Mountain landmark on horizon
AT LEAST one pohutukawa might soon be planted on the mountain many people now call ‘None Tree Hill’.
A Waitangi Treaty settlement bill is proceeding quickly through Parliament and could well be finalised by the end of the year.
Maungakiekie MP Sam Lotu-Iiga says that could be an opportune time to go ahead with the planting.
The summit of One Tree Hill, also known as Maungakiekie, lost its landmark pine in 2000 after a chainsaw attack by Maori activists.
The protesters considered the non-native tree to be a symbol of political grievance.
‘‘I think a vast majority of people would like a tree up there, it just became a point of contention,’’ Mr Lotu-Iiga says.
‘‘Obviously you don’t forget the past but this could be a symbol of hope for the future.’’
The first reading of the Nga Mana Whenua o Tamaki Makaurau Collective Redress Bill was passed through parliament on July 31.
The house is using extended hours to quickly progress the settlement.
Mr Lotu-Iiga say the final readings should take place before the end of the year and he expects a positive outcome.
The bill will see 13 iwi and hapu in the Auckland area given a guardianship role around volcanic cones and other regional assets.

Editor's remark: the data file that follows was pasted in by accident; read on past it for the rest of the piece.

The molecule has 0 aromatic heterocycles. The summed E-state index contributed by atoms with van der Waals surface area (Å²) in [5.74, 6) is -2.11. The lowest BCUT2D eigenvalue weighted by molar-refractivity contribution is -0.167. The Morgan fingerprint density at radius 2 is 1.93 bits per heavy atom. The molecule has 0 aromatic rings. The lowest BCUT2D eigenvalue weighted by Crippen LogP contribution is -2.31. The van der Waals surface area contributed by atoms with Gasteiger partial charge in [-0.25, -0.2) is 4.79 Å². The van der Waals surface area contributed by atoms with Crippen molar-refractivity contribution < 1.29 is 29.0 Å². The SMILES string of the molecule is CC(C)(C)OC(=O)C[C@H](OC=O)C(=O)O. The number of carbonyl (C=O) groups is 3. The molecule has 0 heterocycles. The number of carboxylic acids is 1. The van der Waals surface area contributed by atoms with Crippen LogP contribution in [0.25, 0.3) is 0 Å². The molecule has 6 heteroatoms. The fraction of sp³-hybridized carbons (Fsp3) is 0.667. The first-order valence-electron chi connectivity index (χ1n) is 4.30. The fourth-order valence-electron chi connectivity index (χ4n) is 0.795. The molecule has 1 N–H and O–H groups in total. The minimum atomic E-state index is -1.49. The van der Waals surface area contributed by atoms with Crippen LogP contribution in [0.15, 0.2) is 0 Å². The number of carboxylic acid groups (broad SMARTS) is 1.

The council is already responsible for maintenance at One Tree Hill Domain and will share governance.
Mayor Len Brown is confident there will soon be a tree back up on the mountain.
‘‘When we do plant a tree up there it will be a pohutukawa,’’ he says. ‘‘ Most others would struggle up there, but a pohutukawa would grow anywhere.’’
Mr Brown envisages a big hole being dug and a mature specimen being flown into place by helicopter.
But the Central Leader understands more than one tree will probably be planted because of high wind exposure.
Ngati Whatua Orakei Trust director Ngarimu Blair says it won’t consider planting until treaty grievances around the loss of
co- Maungakiekie are settled.
He says the tribe entered into what it thought was a lease to settler Thomas Henry in 1846.
‘‘It transpired that Ngati Whatua’s legal title to the land was instead extinguished. It has since been a source of grievance.’’
He says the crown later disallowed part of the purchase but kept the mountain instead of returning it to Ngati Whatua.
‘‘Maungakiekie is arguably our most sacred place on the isthmus,’’ he says.
‘‘We expect this settlement to be finalised in 2013 and look forward to future discussions with the council and Maunga Co-governance Board regarding the possibility of replanting a tree.’’
Uphill climb: The summit of One Tree Hill has been largely treeless for more than a decade, but MP for Maungakiekie Sam Lotu-Iiga says that may soon change.
Long gone: The One Tree Hill pine shortly before its removal in October 2000.